WSJ: Creators of any medium will put themselves in their work, consciously or not, and with my art this is a certainty. The wolves are the ideal self: strong, capable, and one with the environment around them. Their howls are a call back home to the forest whereas the humanoid/werewolf creatures are a struggle with being human and the conflict between being an animal in such a strange shape. The crows are messengers, but their alarms of intruders in the forest can be mistaken for anxiety and panic which is something I do struggle with from time to time. Art can help me make sense of things I struggle to put into words.

SC: I am interested in your own artistic influences. I mean, Goya? HR Giger even? Are they also sometimes photographers too?

WSJ: Other visual artists do play a role. I’m mostly influenced by the artist community online as, for the most part, it’s a lovely and supportive place. However, it’s my love for animation that plays a biggest part in my work for sure. I remember loving art so much as a kid but the internet wasn’t a thing then, so I would hunt down gaming and tattoo magazines just for the art even though I didn’t own any gaming consoles and was certainly too young to get tattoos! When I was in year seven in school, a boy in my class gave me a tape of Ninja Scroll that he had taped off the TV and I was hooked. Akira, Ghost in the Shell, and Studio Ghibli movies became a HUGE source of inspiration. Princess Mononoke blew my mind as I feel that the environmental messages were something I had been trying to express since I was a kid but didn’t have the capacity to do so. Also, it has giant freakin’ wolves in it, so of course that was going to appeal to me!

SC: And literature for that matter, Lovecraft seems right there? And film, and music…you see where I’m going here hahaha…

WSJ: Oh, monster horror movies for sure! The Thing has some incredible animatronics and monster designs which are disgustingly delicious. I’m not great with slasher movies but give me a monster and I’m all over it, but I’ll most likely faun over their design! A couple of recent movies that I’m loving are The Witch and The Ritual which capture a wonderful, spooky forest atmosphere that I dig. As for music, Heilung’s live album can also help capture that dark forest vibe!

SC: Do you anthropomorphize animals? Beyond that, do you assume that we all share the same pattern of thought and logic?

WSJ: I anthropomorphize everything; I saw a shopping trolly upside down and felt sorry for it because it looked like a sad turtle!

I think it’s very easy for us to accidentally anthropomorphize animals, and I probably do this all the time. At the wolf rescue they had a wolf called Callow who was one of my favorites and she had lost her mate quite suddenly. She slept on her ground where he had fallen for weeks and her howls were the saddest thing I had ever heard, almost bringing me to tears. This may be me putting in human emotions, knowing what I did about her history, but animals absolutely feel grief and joy and fear, and when a wolf pup was placed with Callow, her sad howls stopped. Could be that she was happy again? I don’t think we will ever be 100% certain of what’s going on in an animal’s mind.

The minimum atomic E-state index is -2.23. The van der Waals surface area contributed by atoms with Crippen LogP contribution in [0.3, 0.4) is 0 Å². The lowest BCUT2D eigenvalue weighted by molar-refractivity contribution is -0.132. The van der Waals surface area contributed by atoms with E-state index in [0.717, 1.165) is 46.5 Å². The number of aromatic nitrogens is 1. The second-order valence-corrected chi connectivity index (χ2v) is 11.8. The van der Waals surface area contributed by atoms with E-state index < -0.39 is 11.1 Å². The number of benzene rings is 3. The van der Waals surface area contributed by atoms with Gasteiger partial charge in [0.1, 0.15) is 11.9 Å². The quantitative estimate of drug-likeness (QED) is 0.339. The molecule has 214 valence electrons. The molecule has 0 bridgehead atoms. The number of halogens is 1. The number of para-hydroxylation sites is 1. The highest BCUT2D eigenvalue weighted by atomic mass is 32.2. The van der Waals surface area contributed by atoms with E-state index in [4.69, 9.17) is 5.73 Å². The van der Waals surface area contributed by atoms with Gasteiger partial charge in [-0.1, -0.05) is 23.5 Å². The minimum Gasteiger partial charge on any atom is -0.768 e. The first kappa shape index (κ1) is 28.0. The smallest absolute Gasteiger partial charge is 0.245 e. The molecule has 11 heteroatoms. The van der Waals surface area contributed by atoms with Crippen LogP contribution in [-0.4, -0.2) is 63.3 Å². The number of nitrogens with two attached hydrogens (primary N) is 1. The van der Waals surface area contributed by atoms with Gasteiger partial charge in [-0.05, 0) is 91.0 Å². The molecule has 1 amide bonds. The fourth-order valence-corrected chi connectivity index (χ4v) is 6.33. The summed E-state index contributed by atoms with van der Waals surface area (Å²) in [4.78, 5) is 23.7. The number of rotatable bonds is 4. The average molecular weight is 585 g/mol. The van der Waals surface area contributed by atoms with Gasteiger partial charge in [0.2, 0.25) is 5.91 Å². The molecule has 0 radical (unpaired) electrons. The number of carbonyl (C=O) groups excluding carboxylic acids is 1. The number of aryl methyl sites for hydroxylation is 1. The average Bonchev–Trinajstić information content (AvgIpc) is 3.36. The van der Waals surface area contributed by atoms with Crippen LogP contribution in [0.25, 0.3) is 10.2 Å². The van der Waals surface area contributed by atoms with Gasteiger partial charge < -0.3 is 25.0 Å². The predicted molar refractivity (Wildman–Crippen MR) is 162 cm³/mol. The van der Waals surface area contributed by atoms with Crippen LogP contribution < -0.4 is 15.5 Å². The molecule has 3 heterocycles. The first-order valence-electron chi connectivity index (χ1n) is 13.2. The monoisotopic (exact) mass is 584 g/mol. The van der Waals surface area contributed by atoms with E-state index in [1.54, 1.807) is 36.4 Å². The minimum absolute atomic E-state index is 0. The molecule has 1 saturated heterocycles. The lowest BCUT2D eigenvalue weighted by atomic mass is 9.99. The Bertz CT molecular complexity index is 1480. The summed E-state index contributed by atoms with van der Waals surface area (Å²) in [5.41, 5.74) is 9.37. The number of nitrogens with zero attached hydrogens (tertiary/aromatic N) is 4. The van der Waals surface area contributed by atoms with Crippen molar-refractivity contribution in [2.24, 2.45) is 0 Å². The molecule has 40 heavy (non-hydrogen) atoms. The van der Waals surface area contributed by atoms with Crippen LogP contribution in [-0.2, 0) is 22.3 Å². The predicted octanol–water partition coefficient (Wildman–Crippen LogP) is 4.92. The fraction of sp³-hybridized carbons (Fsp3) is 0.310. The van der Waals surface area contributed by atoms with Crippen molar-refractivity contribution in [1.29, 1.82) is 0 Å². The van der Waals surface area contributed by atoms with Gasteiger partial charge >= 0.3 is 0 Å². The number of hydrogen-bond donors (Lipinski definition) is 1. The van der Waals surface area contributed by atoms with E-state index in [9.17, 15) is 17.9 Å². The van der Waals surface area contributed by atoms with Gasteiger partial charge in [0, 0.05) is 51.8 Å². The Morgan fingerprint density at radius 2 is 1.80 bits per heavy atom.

This latest limited-edition poster from WolfSkullJack will be available in the Met Store on Thursday, September 17 at 1PM PDT.

SC: Looking at the “Moth” piece, it is at once pagan, ritualistic, forbidding yet ultimately very earthy and spiritual. It could be taken as dark in one sense, but in a whole other it could be seen as “rebirth.” What’s your reaction to that? Are there any shared emotions in that statement? On what scale was this done in and using what materials?

WSJ: The piece was done digitally, and I wanted to make something that was obviously referencing Metallica’s music as well as something that screamed “me.” In every piece I’ve done for Metallica, I’ve included four skulls who represent the band members, and the halo on fire is also a reference to their music. “Moth Into Flame” and “Halo On Fire” are both songs which are in the S&M2 show which I have great affection for as it was my first job of that size and significance!

The Forest God and cleansing with fire could be seen as a reference to a painful rebirth and metamorphosis. The shapeshift is often painful but will lead one to their ultimate form.